“90% of people with scleroderma will get problems with the gut. It’s the normal, not the exception.”
Dr Inns says the problem can affect any part of the gut, from the mouth to the anus. “We’ve got a lot to talk about today,” he told the seminar.
There’s something about your immune system, Dr Inns says, in the way it sees the tissues in the gut, that leads to an immune response. It cause two levels of damage; both into the muscle layer and the nerves.
The damage happens to the muscle layer and the connective tissues. The nerves that determine how wide and open blood vessels are, are damaged too. It happens in the gut in the same way that those with Raynaud’s experience it in their fingers.
The cycle of damage is exacerbated when blood flow is restricted to the layers of the gut.
The severity of scleroderma in the gut is unrelated to how it affects the rest of the body. It may be severe elsewhere but mild in the gut and it could be seriously affecting the gut but not the rest of the body. It’s one of scleroderma’s uncertainties, he says.
The gut has more nerve endings than the brain. Dr Inns described the complexity of the stomach as almost like it being its own individual creature, over which you have no control. It just gets on with the job most of the time.
“But we certainly know about it when it stops doing its job.” It’s that time when it stops doing its job, that he set out in detail to describe, beginning, when you swallow a meal.
Difficulty Swallowing and reflux
Dysphagia is the medical term for difficulty swallowing. It is associated with scleroderma because the disease damages the nerves and muscles in the oesophagus (American spelling is esophagus).
Swallowing problems may not just be the movement of food. There can be narrowing problems as a consequence of scleroderma.
Food can move from the mouth to the gut because the oesophagus forces it down. “It’s why you can swallow in space.” The oesophagus delivers food into the stomach through a sphincter.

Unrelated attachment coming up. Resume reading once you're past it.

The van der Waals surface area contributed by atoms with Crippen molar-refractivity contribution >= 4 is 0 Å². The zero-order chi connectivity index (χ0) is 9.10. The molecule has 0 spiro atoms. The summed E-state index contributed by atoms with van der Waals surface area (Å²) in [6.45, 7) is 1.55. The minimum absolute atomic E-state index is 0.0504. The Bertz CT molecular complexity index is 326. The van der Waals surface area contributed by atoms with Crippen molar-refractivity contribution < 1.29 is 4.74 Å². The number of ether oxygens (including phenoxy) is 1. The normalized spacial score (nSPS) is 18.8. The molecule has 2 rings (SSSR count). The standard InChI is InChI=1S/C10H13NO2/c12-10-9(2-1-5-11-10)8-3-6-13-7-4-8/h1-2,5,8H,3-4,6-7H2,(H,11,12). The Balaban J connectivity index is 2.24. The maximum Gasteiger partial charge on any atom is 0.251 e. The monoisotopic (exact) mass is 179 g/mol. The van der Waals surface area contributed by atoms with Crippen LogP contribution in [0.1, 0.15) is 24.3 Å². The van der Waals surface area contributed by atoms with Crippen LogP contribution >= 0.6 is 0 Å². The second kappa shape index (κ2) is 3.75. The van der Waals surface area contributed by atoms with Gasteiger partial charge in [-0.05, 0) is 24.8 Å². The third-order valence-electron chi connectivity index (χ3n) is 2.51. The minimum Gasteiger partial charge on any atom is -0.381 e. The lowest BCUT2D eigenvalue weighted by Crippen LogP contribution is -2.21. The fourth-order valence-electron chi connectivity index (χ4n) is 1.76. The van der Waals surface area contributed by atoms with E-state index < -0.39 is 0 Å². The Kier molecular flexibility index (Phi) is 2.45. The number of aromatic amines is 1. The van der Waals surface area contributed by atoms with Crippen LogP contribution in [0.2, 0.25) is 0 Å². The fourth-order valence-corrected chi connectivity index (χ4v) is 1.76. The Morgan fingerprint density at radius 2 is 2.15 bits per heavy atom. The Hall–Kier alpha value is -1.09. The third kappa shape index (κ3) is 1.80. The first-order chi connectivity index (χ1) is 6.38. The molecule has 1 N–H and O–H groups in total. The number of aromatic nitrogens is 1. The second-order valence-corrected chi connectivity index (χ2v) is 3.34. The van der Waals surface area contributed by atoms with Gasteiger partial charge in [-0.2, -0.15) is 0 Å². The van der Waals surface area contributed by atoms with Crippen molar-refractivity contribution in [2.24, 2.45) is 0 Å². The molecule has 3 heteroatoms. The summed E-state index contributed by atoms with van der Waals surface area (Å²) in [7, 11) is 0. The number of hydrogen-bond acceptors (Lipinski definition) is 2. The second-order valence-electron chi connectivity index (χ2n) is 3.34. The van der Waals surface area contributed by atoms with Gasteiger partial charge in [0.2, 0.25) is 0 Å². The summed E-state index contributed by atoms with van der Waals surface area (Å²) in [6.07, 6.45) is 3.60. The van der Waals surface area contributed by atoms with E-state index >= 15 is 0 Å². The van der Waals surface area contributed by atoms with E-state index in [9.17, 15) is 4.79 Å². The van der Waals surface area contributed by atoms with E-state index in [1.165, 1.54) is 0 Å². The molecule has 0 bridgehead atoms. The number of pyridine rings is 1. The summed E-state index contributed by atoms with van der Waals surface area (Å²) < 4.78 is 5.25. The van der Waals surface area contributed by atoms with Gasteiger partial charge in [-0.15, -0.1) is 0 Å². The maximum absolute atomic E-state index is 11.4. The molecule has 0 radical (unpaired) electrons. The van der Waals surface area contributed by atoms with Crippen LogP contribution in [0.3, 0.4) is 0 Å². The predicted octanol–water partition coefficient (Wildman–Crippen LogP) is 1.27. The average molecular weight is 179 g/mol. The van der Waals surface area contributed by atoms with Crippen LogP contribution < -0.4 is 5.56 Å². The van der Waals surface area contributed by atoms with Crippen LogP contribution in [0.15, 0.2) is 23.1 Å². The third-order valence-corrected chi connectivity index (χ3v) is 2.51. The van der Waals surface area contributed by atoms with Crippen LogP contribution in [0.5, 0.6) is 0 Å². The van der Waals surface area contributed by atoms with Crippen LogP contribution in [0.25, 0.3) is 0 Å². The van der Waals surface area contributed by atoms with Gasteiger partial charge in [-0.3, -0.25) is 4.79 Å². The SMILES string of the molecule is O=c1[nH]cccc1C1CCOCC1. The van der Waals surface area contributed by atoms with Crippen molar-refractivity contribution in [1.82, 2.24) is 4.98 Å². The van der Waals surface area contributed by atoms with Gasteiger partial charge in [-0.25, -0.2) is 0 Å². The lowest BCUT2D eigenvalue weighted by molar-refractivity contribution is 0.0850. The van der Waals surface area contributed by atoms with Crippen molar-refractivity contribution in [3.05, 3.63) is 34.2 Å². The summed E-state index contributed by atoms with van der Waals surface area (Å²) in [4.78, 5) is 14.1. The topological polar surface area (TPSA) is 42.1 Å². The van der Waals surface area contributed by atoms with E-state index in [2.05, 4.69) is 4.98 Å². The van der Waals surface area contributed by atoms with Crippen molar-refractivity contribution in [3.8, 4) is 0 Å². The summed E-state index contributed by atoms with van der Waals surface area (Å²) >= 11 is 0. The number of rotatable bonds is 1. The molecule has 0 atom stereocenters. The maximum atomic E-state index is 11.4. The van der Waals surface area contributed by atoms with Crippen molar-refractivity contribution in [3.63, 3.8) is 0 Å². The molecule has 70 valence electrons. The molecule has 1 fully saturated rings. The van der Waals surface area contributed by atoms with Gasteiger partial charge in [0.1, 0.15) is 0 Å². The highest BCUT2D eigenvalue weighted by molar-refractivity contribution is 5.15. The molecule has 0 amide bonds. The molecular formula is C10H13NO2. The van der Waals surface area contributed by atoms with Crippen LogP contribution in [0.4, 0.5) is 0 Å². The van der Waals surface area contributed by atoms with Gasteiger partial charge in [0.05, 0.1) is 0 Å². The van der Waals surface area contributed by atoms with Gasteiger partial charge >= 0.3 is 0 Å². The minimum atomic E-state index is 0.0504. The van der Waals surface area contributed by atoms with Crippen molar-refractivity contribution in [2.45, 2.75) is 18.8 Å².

The sphincter holds the food in your stomach. You need to burp and that’s a reflux. Dr Inns says everyone does, it’s normal but while normal reflux quickly settles the food and acid back down into the stomach, the presence of scleroderma can affect the severity.
“If your stomach’s not emptying out very well, then there’s going to be more food and fluid there, every time you reflux.” Big meals cause it too and when you gain weight. Fatty meals slow the stomach emptying down.
Because patients with scleroderma get more reflux, the complications are greater. The frequent effects of stomach acid bathing the oesophagus, causes its lining to become more like that of the acid-resistant stomach. That would seem to make sense but Dr Inns says it can lead to oesophageal cancer, and that’s a cancer that is increasing.
“We are seeing increasing rates of oesophageal cancer compared with most other cancers, which are pretty static, and that’s because we’ve an obesity epidemic and therefore a reflux epidemic,” he says.
There are things you can do and medicines you can take to mitigate the effects of reflux.
Doctors measure the amount of acid that is entering the oesophagus by inserting a catheter down the throat to determine how much acid is present. Patients can push a button when they feel a symptom and correlates with the measurement of acid rising into the oesophagus.
Where once the catheter had to come out the nose for 24 or 48 hours, Dr Inns says in his Boulcott Hospital, it’s monitored wirelessly and much more conveniently.
Steps you can take yourself, Dr Inns says, include:
- Eat small meals
- Avoid eating before sleeping
- Reduce fat intake
- Don’t smoke
As for medicines, Omeprazole, sold under the Losec brand name, seems effective for long-term use. Dr Inns says the discovery of Omeprazole more that thirty years ago made reflux a much more manageable problem.
In a wide-ranging talk, Dr Inns covered the remainder of your digestive system and the effects scleroderma has on it.